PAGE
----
DALLAS (CBSDFW.COM) - The Freedom of Religion Foundation has filed a complaint with the State Commission on Judicial Conduct regarding the actions of the judge in the Amber Guyger murder trial.
Following Guyger's sentencing to 10 years in prison, State District Judge Tammy Kemp gave her a bible, hugged her and prayed with the former police officer, now convicted of the murder of Botham Jean.
The organization says it protects the Constitutional principals of the separation of church and state.
The complaint states:
We write to raise your awareness of Judge Kemp's actions at the close of the trial — during which she gifted a Christian bible, instructing the convicted criminal on how to read the bible and which passages to pay attention to, and witnessing to that convicted murderer. These proselytizing actions overstepped judicial authority, were inappropriate and were unconstitutional.
Courtroom video shows that after the sentencing and the victim impact statement, Judge Kemp left the courtroom, then returned holding her personal bible. She walked over to Amber Guyger at the defense table and proceeded to preach.
The foundation acknowledges this was an emotional moment following Botham's Jean's younger Brandt delivering a heart-felt victim impact statement, telling Guyger, "I forgive you. I know if you go to God and ask him, he will forgive you. I love you just like anyone else. I am not going to say I hope you die just like my brother did... I personally want the best for you. I don't even want you to go to jail... because that's exactly what Botham would want to. Again I love you, as a person."
The foundation said Judge Kemp's compassion with regard to the bible crossed the line into coercion.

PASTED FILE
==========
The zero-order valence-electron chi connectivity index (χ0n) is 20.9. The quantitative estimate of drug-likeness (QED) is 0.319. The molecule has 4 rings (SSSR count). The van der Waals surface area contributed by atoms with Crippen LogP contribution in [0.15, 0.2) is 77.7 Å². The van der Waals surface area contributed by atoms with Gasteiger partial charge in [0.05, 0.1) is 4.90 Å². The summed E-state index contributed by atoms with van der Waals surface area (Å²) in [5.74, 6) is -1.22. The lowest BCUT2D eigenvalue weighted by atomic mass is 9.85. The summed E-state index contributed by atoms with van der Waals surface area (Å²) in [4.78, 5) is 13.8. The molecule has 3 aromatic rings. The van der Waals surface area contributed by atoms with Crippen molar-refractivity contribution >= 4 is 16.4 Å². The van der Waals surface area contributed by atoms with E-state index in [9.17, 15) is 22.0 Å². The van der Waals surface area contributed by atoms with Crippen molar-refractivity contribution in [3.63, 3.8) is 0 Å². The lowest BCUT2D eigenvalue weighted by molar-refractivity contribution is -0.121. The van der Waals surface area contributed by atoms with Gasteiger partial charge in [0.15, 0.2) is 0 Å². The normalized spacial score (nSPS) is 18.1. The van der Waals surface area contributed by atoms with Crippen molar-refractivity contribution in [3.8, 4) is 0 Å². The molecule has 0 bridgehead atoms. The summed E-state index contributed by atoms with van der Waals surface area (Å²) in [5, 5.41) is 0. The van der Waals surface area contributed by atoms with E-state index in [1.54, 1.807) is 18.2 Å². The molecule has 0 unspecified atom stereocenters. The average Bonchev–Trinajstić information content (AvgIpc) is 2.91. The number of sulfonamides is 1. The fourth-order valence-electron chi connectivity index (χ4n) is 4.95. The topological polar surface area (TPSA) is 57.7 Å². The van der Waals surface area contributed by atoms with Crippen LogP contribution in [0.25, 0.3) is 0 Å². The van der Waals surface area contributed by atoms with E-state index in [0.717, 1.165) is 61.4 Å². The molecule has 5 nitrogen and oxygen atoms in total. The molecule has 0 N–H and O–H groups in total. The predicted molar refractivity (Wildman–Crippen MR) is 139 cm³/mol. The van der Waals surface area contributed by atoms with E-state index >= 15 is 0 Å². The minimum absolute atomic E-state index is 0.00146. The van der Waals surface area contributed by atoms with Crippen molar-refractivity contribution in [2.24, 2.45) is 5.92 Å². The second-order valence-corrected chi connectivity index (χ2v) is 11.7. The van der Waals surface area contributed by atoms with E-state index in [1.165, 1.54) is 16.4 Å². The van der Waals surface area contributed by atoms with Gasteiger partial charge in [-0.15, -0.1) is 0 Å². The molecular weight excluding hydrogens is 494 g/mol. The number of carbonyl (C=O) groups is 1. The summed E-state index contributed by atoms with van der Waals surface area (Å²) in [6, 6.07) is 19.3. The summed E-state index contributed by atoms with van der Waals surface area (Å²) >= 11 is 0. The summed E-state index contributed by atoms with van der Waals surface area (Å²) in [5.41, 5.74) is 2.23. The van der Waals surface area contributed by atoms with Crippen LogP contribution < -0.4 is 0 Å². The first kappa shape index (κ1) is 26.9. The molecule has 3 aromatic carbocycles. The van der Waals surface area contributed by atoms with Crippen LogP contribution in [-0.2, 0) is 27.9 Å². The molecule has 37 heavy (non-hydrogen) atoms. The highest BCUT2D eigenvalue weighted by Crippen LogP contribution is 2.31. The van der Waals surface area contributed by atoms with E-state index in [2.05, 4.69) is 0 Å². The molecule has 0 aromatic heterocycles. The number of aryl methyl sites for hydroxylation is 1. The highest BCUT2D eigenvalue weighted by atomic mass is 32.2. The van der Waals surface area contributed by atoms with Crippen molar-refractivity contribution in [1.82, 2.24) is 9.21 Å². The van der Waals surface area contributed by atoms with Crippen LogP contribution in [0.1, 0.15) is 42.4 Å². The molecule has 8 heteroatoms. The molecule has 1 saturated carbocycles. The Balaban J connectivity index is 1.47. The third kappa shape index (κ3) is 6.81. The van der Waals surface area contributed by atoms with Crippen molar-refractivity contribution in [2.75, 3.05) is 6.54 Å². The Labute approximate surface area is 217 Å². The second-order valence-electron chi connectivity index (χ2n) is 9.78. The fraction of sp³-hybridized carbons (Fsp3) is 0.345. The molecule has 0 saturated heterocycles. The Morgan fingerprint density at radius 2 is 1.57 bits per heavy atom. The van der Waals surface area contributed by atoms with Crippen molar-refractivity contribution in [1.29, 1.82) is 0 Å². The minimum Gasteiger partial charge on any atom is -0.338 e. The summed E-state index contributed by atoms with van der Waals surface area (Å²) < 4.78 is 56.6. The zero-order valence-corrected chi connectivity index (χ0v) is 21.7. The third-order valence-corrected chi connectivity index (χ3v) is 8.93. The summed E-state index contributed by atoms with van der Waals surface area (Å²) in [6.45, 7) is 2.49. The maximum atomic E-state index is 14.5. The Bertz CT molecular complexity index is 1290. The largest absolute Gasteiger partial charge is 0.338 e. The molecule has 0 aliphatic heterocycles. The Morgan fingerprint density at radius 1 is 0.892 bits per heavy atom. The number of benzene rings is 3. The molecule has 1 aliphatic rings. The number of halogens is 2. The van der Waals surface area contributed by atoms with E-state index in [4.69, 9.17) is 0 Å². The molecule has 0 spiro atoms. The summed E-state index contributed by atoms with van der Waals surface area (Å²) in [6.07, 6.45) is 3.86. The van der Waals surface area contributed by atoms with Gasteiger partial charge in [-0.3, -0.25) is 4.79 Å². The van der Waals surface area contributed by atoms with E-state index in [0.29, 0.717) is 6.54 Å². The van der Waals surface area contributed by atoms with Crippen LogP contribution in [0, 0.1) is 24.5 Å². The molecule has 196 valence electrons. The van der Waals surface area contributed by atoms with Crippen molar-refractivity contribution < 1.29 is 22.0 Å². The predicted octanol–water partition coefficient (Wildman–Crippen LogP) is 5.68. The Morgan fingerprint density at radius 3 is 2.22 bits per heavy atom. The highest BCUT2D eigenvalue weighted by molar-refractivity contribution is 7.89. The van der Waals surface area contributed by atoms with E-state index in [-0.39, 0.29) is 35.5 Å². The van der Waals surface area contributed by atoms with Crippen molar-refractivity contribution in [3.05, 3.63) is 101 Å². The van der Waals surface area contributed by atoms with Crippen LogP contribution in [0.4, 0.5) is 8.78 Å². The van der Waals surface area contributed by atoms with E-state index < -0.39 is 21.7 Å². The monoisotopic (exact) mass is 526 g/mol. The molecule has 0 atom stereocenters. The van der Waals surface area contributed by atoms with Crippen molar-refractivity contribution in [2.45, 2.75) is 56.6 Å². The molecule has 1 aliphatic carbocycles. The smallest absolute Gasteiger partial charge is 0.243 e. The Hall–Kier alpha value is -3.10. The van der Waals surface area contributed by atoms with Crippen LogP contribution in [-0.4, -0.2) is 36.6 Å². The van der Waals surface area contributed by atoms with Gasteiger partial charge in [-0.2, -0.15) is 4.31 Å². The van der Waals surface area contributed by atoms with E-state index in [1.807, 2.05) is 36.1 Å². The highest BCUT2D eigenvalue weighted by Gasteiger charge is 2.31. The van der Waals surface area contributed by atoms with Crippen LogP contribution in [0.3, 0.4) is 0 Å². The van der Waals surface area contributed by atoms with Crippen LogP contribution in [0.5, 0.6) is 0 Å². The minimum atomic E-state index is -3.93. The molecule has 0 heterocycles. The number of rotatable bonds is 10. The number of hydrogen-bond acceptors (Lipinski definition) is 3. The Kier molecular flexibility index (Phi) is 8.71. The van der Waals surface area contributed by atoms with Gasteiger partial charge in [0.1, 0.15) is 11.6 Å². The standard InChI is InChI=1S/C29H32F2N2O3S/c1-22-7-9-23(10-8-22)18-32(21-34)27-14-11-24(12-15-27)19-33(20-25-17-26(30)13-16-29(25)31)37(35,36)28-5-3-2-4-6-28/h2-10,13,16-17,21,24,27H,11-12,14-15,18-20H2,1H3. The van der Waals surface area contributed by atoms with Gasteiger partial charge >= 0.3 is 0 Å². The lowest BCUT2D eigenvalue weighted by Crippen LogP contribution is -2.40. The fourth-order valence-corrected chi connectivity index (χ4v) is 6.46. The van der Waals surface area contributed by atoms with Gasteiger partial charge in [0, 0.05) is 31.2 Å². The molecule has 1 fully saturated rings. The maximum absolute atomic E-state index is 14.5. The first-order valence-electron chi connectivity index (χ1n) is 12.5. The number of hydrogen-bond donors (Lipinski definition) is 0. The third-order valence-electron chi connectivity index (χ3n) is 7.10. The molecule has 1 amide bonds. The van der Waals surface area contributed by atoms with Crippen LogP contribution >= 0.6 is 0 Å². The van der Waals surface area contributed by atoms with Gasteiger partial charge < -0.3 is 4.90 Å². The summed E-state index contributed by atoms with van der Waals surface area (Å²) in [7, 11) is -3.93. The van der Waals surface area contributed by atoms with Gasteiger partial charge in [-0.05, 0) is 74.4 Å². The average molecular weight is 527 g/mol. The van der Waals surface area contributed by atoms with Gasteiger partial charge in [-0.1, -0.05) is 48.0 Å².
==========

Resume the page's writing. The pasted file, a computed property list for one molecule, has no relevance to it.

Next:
CBS 11 asked Dallas County District Attorney John Cruezot if Judge Kemp's gesture was a violation of court procedure, policy or protocol.
He said, "If anyone complained, I would do everything I could to support the appropriateness of it. I can't tell you I've done the same exact thing, but I have spoken to defendants, have I given them a hug, perhaps. Not given a bible, that's not me, but I don't think there's anything inappropriate about what she did, and I would support that, if anyone tried to file a complaint, I would do my best to intercede and protect her."
CBS 11 reached out to Judge Kemp's office on Thursday afternoon for comment, but she declined.
In a questionnaire she filled out for the Dallas Morning News when she was running for re-election last year, Judge Kemp wrote, "A judge's temperament should begin and end with respect for all parties involved."
READ THE FULL COMPLAINT HERE
Plano-based First Liberty Institute (a voice for religious freedom) is countering the complaint filed by the Freedom From Religion Foundation.
Hiram Sasser, General Counsel to First Liberty Institute released the following statement:
"FFRF is protesting Judge Kemp rather than joining the rest of the nation celebrating the compassion and mercy Judge Kemp demonstrated. We should all be thankful the law allows Judge Kemp's actions and we stand with her and will gladly lead the charge in defending her noble and legal actions."
Jeremy Dys of the First Liberty Foundation added, "The very fact that someone would complain about a judge demonstrating her humanity and trying to provide a measure of mercy and kindness to a sentenced felon now, I think it despicable here."
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